TopicsConstraint-Based Approaches to Machine Learning
Marco Gori received the Ph.D. degree in 1990 from Università di Bologna, Italy, while working partly as a visiting student at the School of Computer Science, McGill University – Montréal. In 1992, he became an associate professor of Computer Science at Università di Firenze and, in November 1995, he joint the Università di Siena, where he is currently full professor of computer science. His main interests are in machine learning, computer vision, and natural language processing. He was the leader of the WebCrow project supported by Google for automatic solving of crosswords, that outperformed human competitors in an official competition within the ECAI-06 conference. He has just published the book “Machine Learning: A Constrained-Based Approach,” where you can find his view on the field.
He has been an Associated Editor of a number of journals in his area of expertise, including The IEEE Transactions on Neural Networks and Neural Networks, and he has been the Chairman of the Italian Chapter of the IEEE Computational Intelligence Society and the President of the Italian Association for Artificial Intelligence. He is a fellow of the ECCAI (EurAI) (European Coordinating Committee for Artificial Intelligence), a fellow of the IEEE, and of IAPR. He is in the list of top Italian scientists kept by VIA-Academy.
TopicsRobustness and fairness for machine learning and Artificial Intelligence
Marta Kwiatkowska is a computer scientists who is developing modelling and analysis methods for complex systems, such as those arising in computer networks, electronic devices and biological organisms. The distinctive aspect of her work is its focus on probabilistic and quantitative verification techniques, as well as synthesis of correct-by-construction systems from quantitative specifications. Marta’s recent contributions have centred on safety and trust for robotics and Artificial Intelligence, and specifically safety and robustness guarantees for machine learning.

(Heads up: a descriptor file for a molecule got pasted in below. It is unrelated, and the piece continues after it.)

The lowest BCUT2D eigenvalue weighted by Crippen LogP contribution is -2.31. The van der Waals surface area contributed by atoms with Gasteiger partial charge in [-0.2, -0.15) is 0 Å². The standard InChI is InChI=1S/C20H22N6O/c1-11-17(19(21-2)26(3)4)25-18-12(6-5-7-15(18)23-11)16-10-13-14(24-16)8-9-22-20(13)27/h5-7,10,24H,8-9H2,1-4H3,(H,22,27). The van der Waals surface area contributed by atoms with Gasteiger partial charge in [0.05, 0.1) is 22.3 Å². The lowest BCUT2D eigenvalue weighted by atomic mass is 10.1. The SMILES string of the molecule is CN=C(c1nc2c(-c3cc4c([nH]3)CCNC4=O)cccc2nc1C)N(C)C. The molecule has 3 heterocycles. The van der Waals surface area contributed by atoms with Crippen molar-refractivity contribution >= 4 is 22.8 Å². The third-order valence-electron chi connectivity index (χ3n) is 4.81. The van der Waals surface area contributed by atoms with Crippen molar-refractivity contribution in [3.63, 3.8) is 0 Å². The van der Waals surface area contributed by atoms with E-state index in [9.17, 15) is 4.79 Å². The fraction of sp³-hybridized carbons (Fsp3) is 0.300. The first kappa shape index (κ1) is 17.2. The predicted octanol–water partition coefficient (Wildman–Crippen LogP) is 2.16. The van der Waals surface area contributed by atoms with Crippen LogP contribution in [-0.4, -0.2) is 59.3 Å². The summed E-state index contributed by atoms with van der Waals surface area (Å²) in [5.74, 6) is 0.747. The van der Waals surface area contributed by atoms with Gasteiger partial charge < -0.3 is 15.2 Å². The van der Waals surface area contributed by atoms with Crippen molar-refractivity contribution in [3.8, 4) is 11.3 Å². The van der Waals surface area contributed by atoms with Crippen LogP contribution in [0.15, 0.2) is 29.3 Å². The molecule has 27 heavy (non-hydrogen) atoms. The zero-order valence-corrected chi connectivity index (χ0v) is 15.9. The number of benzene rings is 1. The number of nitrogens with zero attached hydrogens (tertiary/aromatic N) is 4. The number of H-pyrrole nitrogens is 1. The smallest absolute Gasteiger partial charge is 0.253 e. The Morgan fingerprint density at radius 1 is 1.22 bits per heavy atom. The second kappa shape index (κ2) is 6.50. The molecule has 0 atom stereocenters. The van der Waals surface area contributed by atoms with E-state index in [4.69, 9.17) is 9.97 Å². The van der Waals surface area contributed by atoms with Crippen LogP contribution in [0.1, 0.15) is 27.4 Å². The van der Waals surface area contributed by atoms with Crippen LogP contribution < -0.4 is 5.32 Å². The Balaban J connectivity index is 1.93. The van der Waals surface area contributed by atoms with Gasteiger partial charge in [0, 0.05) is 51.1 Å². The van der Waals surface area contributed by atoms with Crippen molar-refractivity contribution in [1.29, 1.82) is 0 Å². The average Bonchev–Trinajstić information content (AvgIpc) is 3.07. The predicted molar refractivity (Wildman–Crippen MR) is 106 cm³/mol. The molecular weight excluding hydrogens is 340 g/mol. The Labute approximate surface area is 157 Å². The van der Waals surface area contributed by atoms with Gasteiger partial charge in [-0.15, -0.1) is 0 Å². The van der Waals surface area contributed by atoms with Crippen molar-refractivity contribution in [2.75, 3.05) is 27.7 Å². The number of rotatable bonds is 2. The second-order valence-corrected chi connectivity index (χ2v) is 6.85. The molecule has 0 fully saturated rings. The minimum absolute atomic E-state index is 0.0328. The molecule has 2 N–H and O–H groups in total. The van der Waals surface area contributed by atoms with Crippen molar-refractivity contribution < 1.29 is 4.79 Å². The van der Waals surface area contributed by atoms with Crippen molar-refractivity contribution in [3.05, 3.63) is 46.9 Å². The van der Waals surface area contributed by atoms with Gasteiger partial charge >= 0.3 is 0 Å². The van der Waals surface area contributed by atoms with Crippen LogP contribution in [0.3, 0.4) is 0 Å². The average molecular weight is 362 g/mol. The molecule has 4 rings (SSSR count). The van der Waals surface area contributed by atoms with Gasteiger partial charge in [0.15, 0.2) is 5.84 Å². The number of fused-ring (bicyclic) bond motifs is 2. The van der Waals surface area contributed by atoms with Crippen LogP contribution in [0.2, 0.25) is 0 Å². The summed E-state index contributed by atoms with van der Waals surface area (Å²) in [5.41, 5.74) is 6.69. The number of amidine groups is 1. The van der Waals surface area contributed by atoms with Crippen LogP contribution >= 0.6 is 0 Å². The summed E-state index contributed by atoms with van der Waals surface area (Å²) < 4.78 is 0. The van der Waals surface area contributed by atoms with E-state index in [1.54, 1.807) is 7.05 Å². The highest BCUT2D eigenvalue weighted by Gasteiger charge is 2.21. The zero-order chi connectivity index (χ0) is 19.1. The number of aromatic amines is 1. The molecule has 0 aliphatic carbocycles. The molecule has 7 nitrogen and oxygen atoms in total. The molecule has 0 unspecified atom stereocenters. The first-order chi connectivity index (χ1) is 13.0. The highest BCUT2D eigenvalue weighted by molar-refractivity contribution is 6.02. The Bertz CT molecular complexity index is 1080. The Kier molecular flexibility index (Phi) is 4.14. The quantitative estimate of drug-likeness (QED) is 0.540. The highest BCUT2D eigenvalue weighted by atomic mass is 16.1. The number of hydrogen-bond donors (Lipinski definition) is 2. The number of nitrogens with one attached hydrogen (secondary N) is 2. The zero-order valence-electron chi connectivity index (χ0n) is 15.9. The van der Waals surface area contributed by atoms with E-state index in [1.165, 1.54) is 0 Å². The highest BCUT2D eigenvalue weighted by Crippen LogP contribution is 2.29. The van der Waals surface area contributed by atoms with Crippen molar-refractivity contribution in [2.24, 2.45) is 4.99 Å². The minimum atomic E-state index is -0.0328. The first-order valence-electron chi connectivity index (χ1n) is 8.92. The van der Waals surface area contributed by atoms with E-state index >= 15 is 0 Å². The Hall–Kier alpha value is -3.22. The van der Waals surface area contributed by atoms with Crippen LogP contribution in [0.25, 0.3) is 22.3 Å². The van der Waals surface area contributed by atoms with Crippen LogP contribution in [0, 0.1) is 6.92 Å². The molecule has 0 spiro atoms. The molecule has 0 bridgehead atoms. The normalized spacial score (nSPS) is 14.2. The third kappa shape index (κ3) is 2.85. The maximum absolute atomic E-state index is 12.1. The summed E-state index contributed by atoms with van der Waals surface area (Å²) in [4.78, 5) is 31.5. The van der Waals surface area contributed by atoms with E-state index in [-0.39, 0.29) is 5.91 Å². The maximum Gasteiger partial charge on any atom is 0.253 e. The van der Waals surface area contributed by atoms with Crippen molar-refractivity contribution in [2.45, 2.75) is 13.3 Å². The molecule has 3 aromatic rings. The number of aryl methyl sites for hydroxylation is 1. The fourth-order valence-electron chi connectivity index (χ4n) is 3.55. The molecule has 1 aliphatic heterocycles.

Marta led the development of the PRISM model checker (www.primmodelchecker.org), the leading tool in the area and widely used for research and teaching. PRISM has been applied to study, amongst others, wireless network protocols, security protocols, molecular signalling networks, DNA computation and cardiac pacemakers.
Marta has published over 300 papers during her career and received numerous keynote invitations. She won two ERC Advanced Grants, VERIWARE and FUN2MODEL, and is a co-investigator on the EPSRC Programme Grant on Mobile Autonomy. Marta was awarded an honorary doctorate from KTH Institute of Technology and is the first female winner of the Royal Society Milner Medal. She is a Fellow of the ACM, Member of Academia Europea and Fellow of the Royal Society.
Short Bio-Sketch for Professor Angelo Lucia
Professor Lucia is the Chester H Kirk Professor (1996-present) and Chair (2017-present) of the Department of Chemical Engineering at the University of Rhode Island (URI). Prior to joining URI, Dr. Lucia was a Full Professor at Clarkson University for 15 years. Professor Lucia’s research focus is in the general areas of modeling, simulation, optimization and analysis with applications in computational thermodynamics, process design, reservoir simulation, and metabolic networks. He has published over 100 journal articles and given over 200 presentations, and consulted for a wide range of industrial firms over his academic career. Prior to becoming an educator, Dr. Lucia worked for Union Carbide Corporation.
Viruses are not living entities; they consist of a collection of viron particles. Each particle is generally made of DNA or RNA encapsulated in capsid protein surrounded by a lipid layer. Viruses have two main goals:
1) invasion a host cell
Once inside the cell, a virus will take over the cell machinery, modifying or reprogramming cell metabolism for its own purposes. These modifications usually include increased rates of glycolysis, pentose phosphate (PEP) consumption, and glutaminolysis, which in turn result in increased citrate production and fatty acid production. Unfortunately, after a decade of research, understanding of viral metabolic reprogramming is still poorly understood. However, computer modeling, simulation and optimization offer unique opportunities to investigate mechanisms used by viruses to hijack cellular metabolism.